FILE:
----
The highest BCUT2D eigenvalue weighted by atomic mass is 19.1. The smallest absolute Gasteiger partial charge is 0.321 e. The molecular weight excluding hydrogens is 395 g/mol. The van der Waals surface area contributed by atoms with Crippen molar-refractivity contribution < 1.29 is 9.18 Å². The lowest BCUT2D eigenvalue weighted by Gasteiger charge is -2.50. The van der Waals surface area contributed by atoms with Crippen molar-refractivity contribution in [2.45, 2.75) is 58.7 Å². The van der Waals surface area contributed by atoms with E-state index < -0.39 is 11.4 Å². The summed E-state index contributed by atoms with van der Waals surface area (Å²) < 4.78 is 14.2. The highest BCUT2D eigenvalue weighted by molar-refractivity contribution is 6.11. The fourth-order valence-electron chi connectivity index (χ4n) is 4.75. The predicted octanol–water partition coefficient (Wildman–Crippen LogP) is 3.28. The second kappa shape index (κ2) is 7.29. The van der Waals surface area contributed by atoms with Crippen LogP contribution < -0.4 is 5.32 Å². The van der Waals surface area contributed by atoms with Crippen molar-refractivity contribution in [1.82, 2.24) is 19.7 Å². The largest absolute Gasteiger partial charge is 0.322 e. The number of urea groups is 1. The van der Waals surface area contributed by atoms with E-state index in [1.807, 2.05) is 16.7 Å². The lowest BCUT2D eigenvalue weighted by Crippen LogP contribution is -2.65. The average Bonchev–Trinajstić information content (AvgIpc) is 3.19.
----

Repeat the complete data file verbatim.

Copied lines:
The highest BCUT2D eigenvalue weighted by atomic mass is 19.1. The smallest absolute Gasteiger partial charge is 0.321 e. The molecular weight excluding hydrogens is 395 g/mol. The van der Waals surface area contributed by atoms with Crippen molar-refractivity contribution < 1.29 is 9.18 Å². The lowest BCUT2D eigenvalue weighted by Gasteiger charge is -2.50. The van der Waals surface area contributed by atoms with Crippen molar-refractivity contribution in [2.45, 2.75) is 58.7 Å². The van der Waals surface area contributed by atoms with E-state index < -0.39 is 11.4 Å². The summed E-state index contributed by atoms with van der Waals surface area (Å²) < 4.78 is 14.2. The highest BCUT2D eigenvalue weighted by molar-refractivity contribution is 6.11. The fourth-order valence-electron chi connectivity index (χ4n) is 4.75. The predicted octanol–water partition coefficient (Wildman–Crippen LogP) is 3.28. The second kappa shape index (κ2) is 7.29. The van der Waals surface area contributed by atoms with Crippen LogP contribution < -0.4 is 5.32 Å². The van der Waals surface area contributed by atoms with Crippen molar-refractivity contribution in [1.82, 2.24) is 19.7 Å². The largest absolute Gasteiger partial charge is 0.322 e. The number of urea groups is 1. The van der Waals surface area contributed by atoms with E-state index in [1.807, 2.05) is 16.7 Å². The lowest BCUT2D eigenvalue weighted by Crippen LogP contribution is -2.65. The average Bonchev–Trinajstić information content (AvgIpc) is 3.19.